Data and data services are increasingly becoming value drivers of products and services, raising the issue of how much power companies such as Google wield, and how this development will affect German and European businesses.
Pessimism dominates the discussion.
When value chains are digitalized, there is a danger of an asymmetrical relationship developing between the companies that own digital platforms and those who use them for goods and services. In worse case scenarios, business and industry leaders fear Europe could become just another working tool of the Internet giants.
Such scenarios are too downbeat. The German economy is already more digitalized and global than political pundits would have us believe. Nevertheless, we agree with the new president of the European Union Commission, Jean-Claude Juncker, who said digitalization is Europe’s path to growth.
Standing in the way, however, is the piecemeal nature of the European market. To remove this obstruction we must unify the European digital market, Mr. Juncker argues.
It’s a fact that the European Economic Area remains at a disadvantage compared to the digital markets in the U.S. and China. Someone looking to launch a company in the U.S. finds a relatively uniform market of more than 300 million inhabitants and an abundance of investment capital.
But in the E.U., a company founder must adapt their digital offering to each of the 28 countries’ different basic conditions in terms of digital protection, storage and security. This creates a huge difference in profit margins, which in turn makes the search for capital more difficult in Europe’s comparatively risk-averse investment environment.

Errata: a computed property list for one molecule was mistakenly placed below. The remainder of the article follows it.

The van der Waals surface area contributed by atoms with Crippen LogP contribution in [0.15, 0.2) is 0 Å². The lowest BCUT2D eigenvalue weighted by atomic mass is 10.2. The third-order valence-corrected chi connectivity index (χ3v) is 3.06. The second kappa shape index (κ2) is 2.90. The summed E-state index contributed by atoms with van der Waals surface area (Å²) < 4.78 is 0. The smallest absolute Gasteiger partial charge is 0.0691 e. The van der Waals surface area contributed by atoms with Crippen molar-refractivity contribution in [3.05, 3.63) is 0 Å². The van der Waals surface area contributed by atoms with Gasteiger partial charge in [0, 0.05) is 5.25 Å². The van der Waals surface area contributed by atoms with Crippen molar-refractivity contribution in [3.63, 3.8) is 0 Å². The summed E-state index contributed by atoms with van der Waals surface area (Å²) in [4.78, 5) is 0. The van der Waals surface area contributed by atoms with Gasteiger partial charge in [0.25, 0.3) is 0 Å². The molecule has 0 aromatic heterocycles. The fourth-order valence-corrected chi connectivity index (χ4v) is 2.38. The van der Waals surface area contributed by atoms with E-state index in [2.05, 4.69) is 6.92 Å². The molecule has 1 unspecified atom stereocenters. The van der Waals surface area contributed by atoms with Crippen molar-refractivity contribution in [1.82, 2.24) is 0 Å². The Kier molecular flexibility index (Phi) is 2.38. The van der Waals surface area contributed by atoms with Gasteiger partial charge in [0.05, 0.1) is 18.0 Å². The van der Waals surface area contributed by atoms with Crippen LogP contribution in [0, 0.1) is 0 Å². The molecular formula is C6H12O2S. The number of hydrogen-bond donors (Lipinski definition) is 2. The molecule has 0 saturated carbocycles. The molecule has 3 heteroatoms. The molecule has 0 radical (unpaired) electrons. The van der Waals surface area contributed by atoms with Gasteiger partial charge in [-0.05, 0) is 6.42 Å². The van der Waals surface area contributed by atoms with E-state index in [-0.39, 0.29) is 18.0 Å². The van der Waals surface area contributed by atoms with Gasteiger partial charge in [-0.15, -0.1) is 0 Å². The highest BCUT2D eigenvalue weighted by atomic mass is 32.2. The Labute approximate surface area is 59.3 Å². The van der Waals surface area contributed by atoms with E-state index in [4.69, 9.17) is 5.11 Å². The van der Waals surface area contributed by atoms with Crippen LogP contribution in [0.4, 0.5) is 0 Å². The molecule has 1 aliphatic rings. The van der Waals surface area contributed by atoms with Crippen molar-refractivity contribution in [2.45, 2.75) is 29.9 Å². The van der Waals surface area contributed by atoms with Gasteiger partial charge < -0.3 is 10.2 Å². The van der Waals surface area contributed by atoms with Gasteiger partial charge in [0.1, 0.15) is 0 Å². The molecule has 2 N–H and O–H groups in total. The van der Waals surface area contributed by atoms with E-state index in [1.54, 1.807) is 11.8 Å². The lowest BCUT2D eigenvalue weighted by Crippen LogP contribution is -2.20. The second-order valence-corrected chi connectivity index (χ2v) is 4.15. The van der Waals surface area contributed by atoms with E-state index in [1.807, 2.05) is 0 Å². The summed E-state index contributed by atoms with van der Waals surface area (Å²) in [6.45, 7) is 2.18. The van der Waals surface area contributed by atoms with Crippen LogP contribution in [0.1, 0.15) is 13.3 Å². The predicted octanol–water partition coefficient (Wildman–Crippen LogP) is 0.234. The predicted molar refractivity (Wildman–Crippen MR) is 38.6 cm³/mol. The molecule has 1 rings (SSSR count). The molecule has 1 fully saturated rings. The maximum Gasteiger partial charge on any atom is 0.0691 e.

It’s clear that national initiatives – such as a German data cloud – do nothing to address the competitive imbalance. A uniform European solution would not only create an enormous digital market of more than 500 million inhabitants, it would also provide political and economic power to the European culture of data protection and security.
Protection and security should become the trademark of the European cloud and the continent’s economic power, giving the E.U. huge leverage in exporting those standards. But what kind of design principles should shape a European cloud?
This is where Europe must go in a different direction. Our way is not that of free market play as in the U. S. The regulatory hurdles here are too high and our digital clusters still too weak. There’s also a notable lack of investment capital.
This means Europe’s move to digitalization must be federalized at first, a strategy that relies not on centralism, protectionism or the market power of large providers, but instead on the power of the many. Subsidiarity and competition should be the guiding principles.
It’s a fact that the European Economic Area remains at a disadvantage compared to the digital markets in the U.S. and China.
Additionally, Europe’s path to digitalization must have political support. In 2012, the market research company IDC created a model for how a European cloud market could be developed by 2020 with and without political involvement. The study found that with muscular political support, a European cloud could mean an increase in the E.U. gross national product of up to €250 billion ($319.66 billion), and create 3.8 million jobs.
Without strong political involvement, the study predicted growth of just €88 billion and creation of only 1.3 million jobs. Though the study is two years old, the wide variance in outcomes is probably just as valid today.